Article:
Email 101

I was glad to discover, this past week, that story collection seems to run in the family! The following story was courtesy of my kiddo, who was nice enough to illustrate the importance of passing Email 101 early in your college career….

I had been out running a few errands over my lunch, and was just climbing the steps back to the house, when my child comes rushing out the front door and down the steps to his car.

“Hi! Bye! Wish me luck!” he yells back over his shoulder as he runs past me.

“Are we running a little late?” (Hey, I’m a mom. It’s what we do)

“Just want to have 10 minutes to look over my notes again when I get there.” Last minute cramming is such a beautiful thing.

“Good luck!”

Less than an hour later, I am at my desk doing some work, when the front door opens and my child walks back in. Since it’s 20 min to school and back, the math isn’t really adding up to have squeezed a whole test in there too.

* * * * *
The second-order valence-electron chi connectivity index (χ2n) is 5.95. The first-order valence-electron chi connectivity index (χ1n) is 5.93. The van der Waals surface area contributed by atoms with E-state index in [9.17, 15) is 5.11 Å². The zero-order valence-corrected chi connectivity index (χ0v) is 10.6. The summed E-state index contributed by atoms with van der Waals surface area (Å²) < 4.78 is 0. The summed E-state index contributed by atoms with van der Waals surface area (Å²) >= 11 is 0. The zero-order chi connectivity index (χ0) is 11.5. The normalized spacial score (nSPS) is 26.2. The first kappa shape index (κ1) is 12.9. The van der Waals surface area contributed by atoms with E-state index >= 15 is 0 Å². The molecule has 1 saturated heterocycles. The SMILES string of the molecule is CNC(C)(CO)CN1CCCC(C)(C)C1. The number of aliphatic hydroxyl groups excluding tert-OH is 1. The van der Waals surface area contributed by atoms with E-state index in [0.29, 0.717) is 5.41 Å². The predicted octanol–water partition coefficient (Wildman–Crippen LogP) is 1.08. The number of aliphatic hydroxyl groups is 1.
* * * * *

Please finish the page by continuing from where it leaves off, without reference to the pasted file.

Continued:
“That was an awful quick test!” I say.

“Easiest test I ever took!” with a laugh.

I give him my puzzled, “what’s up?” face.

“Picture the scene” he says, with a swoop of his arms, in true dramatic fashion. (He’s my kid, what can I say?)

“So, I show up about 10 min early, and open the door to the classroom. It’s dead quiet, so I think,

oh good! He must have let everyone start early.’

I turn the corner, and see the room is empty. Not a single person there. So now I’m panicked!

oh crap, oh crap, oh crap! He changed the room!’

I pull out my phone and quickly check my email for where they moved the test.

And see this email from my instructor: